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Report: Planning Could Increase Investment

October 1, 2004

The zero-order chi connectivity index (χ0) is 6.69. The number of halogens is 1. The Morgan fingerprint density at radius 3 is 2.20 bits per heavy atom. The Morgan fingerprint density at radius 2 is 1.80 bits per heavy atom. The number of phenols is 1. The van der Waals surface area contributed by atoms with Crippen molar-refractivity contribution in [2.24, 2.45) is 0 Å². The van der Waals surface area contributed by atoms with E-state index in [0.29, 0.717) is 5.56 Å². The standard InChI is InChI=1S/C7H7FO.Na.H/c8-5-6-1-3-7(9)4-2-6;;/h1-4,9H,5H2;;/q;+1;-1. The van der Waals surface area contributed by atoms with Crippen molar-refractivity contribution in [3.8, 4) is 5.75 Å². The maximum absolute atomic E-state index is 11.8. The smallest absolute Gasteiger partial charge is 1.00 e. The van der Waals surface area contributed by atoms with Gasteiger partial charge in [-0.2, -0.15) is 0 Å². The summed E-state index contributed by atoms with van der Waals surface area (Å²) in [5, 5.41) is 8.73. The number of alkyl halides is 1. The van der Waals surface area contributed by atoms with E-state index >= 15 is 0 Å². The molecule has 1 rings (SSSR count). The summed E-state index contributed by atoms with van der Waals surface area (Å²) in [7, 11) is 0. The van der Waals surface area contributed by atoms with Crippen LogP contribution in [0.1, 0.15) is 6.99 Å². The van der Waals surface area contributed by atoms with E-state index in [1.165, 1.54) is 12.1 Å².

FOR Costa Rica to maintain its positionas one of Latin America’s top percapitarecipients of foreign direct investment,it must increase its supply ofEnglish-speaking workers, improve itstelecommunications services and maintainits international reputation as a politicallyand economically stable country.Even if all this is accomplished, toremain competitive, the country must alsooffer a fair and internationally competitivecorporate income-tax rate that is attractiveto transnational companies. Only then canCosta Rica achieve its full potential interms of attracting foreign direct investment,according to the United Nations2004 World Investment Report, releasedworldwide last week.In Costa Rica, representatives of theUnited Nations Development Program(UNDP) and the Costa Rican InvestmentBoard (CINDE) presented the report.Prepared by the U.N. Conference onTrade and Development (UNCTAD), thereport aims to analyze the main trendsaffecting cross-border investment.DESPITE four straight years ofdeclining foreign investment flows to LatinAmerica and the Caribbean, foreign investmentto Costa Rica has remained stable.Foreign direct investment is defined as allnon-portfolio investment conducted byforeign companies in a country.In recent years, the country has consistentlyranked among the top five recipientsof per-capita foreign direct investment inLatin America and the Caribbean (TT,Sept. 12, 2003).Last year, Costa Rica received $577million in foreign investment, down from$662 million in 2002 — the year Dutchbeer giant Heineken International acquired25% of Costa Rican firm Florida BebidasS.A., the parent company of local brewerCervecería Costa Rica, for $229 million.The Central Bank is expecting foreigninvestment to increase slightly this year to$585 million.Nevertheless, the country needs an“aggressive plan” with “concrete steps” toimprove its investment climate, said TomásGilmore, one of CINDE’s directors.WORLDWIDE foreign direct investmentdropped 18% last year, totaling $560billion, according to the U.N. report. Thisfigure is substantially lower than the $1.4trillion invested worldwide in 2000.However, a recovering world economy,growing international trade andincreasing corporate revenues have madethe outlook for 2004 much brighter,according to the report.The main focus of this year’s WorldInvestment Report is the “shift to services.”Since the 1970s, an increasing percentageof foreign investment has beencomposed of services, instead of goods.Services currently constitute 60% of globalforeign investments.The shift to services is evident in CostaRica. During the past five years, severalcorporations have transferred the serviceportions of their operations – customer service,accounting and human resources – toCosta Rica.FIVE years ago, U.S.-based Procter &Gamble, producer of personal-care andhousehold items, chose Costa Rica as thelocation of its “Global Business Services”operation.Today, Procter & Gamble employs1,300 Costa Ricans and provides 28 differenttypes of services, including accounting,payroll and bank account administration,for the company’s employees and productionplants in 22 countries in the Americas.Call center Sykes Latin America isanother foreign “services” firm that hasinvested in Costa Rica. Sykes employs1,400 Costa Ricans and residents, whohandle tech-support, financial services andconsumer-product services in four languagesfor 16 multinational companies.Investments in services such as thesecan have a dramatic impact on a country’seconomy, Gilmore said.Countries that provide services earnjobs, foreign currency and skills, whichconstitutes a truly virtuous cycle, agreedJan-Jilles van der Hoeven, UNDP representativein Costa Rica.TO continue to attract foreign investmentin services and other areas, the countryneeds to improve the quality of itshuman resources, specifically by increasingthe number of English-speaking professionals,Gilmore said.Special emphasis needs to be made onimproving the teaching of English verbalskills and accents, which are essential forcustomer service, and increasing the numberof professionals with a working knowledgeof technical, accounting and financialterms in English, Gilmore said.Five years ago, five in 10 people whoapplied for a job that required English-speakingskills met the hiring criteria. Today, onlythree in 10 applicants fit the bill, he said.The first companies to arrive took thecream of the crop, Gilmore continued. Thishas led to a shortage of qualified Englishspeakers and puts Costa Rica at a disadvantagewith outsourcing powerhouse India,where English is widely spoken, and ElSalvador, which is home to thousands ofEnglish-speaking expatriates and thus anideal spot for call centers, Gilmore explained.THE availability, quality and installationtimes for advanced telecommunicationsservices, such as broadband Internetand private data networks, also need to beimproved. This is especially important forservice firms, which need to be in constantcommunication with their offices in differentparts of the world.More than two years of uncertaintyover possible changes to the country’s taxregime, particularly in regard to the corporateincome tax, have also negativelyaffected foreign investment, Gilmore said.Companies are less likely to investlarge sums of money on a new operation inthe country or expand their current one ifthe rules of the game aren’t clear, he said.Since 2002, the Legislative Assemblyhas been reforming the Permanent FiscalReform Package. The tax bill has finallyreached the floor of the assembly andcould be voted on by legislators in thecoming weeks or months (TT, Sept. 24).Under the plan, the corporate incometax would drop from 30% to 25% in 2010– substantially higher than the 15% originallyproposed.The country’s free zones, which untilthe end of 2009 will benefit from taxexemptions, have expressed concern overthe proposed rate, calling it not “internationallycompetitive.”Gilmore said he is concerned about theproposed tax rate, but considers it betterthan the uncertainty that’s plagued thecountry in recent years.“Obviously for Costa Rica to propose amore severe tax rate than the ones inMalaysia or Ireland is a source of concern,”Gilmore said. “However, in myopinion, the biggest problem is the uncertaintycaused by not clearly defining thecountry’s tax legislation.”